Waters' call for "moderation" should have gone out 3,000 student apartments ago

By Ken Midkiff

COLUMBIA, 4/21/13 (Op Ed) -- In his Sunday, April 7 editorial for the Columbia Daily Tribune, Hank Waters III tried his best to find an upside to the Columbia City Council election of Ian Thomas and Karl Skala, and the defeat of incumbents Daryl Dudley and Gary Kespohl.

In "Scared to Death: Assault of Progs" Hank writes, "Those praying for a healthy degree of intelligent moderation need not slit our wrists quite yet."
But "intelligent moderation" goes both ways.
Dudley and Kespohl supported development no matter how egregious the damage to parking, stormwater run-off, traffic congestion, public safety, aesthetics, and historic preservation.
They dramatically over-reached, with no moderation at all.
In his editorial, Hank reveals his true Chamber of Commerce colors, asserting "conservatives" are more apt to support developers while "progressives" favor "imposing government restrictions".
His first point is debatable and his second point is a distraction. There are plenty of existing regulations in City ordinances to prevent bad developments. No need for "progressives" to adopt new ones; properly enforced, the old ones are just fine.
Take the Brookside (not a brook nearby) Apartments. Rather than enforcing current regulations on this project, the trio of Mayor Bob McDavid, Dudley, and Kespohl sold blanket YES votes for a developer commitment to student mass-transit funding known as FastCat.
Then-councilperson Helen Anthony voted NO, decrying the radical idea that Council "votes are for sale."
The same sell-out happened with the former Regency Mobile Home Court. Even though Columbia's Planning and Zoning Commission voted overwhelmingly to deny rezoning the site, Austin, TX-based student-apartment developer Aspen Heights threw money around and pro-development Council "conservatives" caved in like a cheap suitcase.
Thanks to many similar deals, downtown and all-around-town are deluged with luxury student apartments (that parents and student loans will likely pay for).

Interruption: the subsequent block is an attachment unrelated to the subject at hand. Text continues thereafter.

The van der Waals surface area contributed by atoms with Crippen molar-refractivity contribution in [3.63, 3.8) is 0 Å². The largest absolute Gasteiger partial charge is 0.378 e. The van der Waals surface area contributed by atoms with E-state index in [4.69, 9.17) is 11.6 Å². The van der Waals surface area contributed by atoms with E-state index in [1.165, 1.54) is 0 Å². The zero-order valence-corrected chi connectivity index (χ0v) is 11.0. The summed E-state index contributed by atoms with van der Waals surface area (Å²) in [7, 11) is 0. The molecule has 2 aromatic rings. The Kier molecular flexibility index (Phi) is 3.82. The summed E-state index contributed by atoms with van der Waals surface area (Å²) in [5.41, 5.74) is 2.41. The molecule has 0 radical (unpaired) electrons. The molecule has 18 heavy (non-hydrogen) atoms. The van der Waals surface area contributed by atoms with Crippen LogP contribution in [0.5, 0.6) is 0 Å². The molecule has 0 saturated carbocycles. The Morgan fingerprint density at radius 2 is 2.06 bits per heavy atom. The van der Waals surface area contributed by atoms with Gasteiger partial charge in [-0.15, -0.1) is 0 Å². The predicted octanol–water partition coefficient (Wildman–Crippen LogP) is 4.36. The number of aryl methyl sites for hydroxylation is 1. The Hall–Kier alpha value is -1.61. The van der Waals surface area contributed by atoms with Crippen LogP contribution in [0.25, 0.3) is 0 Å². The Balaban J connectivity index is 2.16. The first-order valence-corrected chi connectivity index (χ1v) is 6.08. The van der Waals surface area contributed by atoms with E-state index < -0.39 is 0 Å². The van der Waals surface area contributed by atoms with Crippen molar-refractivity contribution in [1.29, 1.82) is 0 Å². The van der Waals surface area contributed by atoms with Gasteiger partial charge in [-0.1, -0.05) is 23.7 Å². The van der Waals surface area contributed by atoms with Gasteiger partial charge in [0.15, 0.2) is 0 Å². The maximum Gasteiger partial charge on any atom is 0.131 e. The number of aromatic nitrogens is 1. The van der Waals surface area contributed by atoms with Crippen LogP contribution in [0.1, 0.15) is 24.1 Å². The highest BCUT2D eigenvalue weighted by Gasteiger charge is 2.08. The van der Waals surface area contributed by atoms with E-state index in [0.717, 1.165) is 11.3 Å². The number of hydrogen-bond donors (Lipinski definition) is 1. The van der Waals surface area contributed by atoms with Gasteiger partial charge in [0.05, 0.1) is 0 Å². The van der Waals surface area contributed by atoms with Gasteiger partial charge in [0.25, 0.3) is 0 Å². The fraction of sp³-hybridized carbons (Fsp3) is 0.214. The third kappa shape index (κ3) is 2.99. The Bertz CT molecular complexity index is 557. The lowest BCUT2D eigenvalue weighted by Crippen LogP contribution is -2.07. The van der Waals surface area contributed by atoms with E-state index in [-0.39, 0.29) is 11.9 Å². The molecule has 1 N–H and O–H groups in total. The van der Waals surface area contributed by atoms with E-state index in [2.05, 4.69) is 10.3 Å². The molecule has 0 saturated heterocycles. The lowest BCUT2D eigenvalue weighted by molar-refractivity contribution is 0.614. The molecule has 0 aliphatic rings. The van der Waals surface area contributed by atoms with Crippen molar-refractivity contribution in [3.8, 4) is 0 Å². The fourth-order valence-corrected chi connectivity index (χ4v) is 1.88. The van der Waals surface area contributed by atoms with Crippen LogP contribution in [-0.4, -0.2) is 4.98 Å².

Maybe it is high time we hold accountable the developer-supported Chamber of Commerce, REDI, and the Central Missouri Development Council. Their inappropriate City Council lobbying leads to bad re-zonings, regulation waivers, variances from existing law, and proposals that make intelligent moderates cringe, like EEZ/Blight.
It is true, as Hank writes, that progressive Council members Barb Hoppe and Mike Trapp voted for the EEZ/Blight resolution -- and were criticized heavily. But both have asserted REDI's intense, behind-the-scenes lobbying rammed the resolution right past many Council members, as a benign "job creation" program.
Mayor McDavid, meanwhile, was effectively lobbying himself as a member of the REDI board of directors that proposed EEZ/Blight. And while Hank Waters was writing pro-EEZ editorials, his wife -- Vicki Russell, now chairperson of REDI -- was instrumental in the lobbying effort.
Finally, while it is true Mayor McDavid "led the charge for repeal," as Hank also notes, McDavid did so only after a large number of citizens rose up and REDI backed off.
By that time, he had little choice but to advocate a do-over.
With this month's elections, Hank’s beloved Chamber of Commerce endorsed Dudley and Kespohl and they lost, victims of their own greedy philosophy. The only silver lining for the Chamber is that McDavid won.

But with considerably fewer votes this time than last our Mayor, one hopes, got the message.
What's the message? No Hank, it is not the "end of the world" for your friends. It could, however, be the end of a radical era: an era of development at any cost.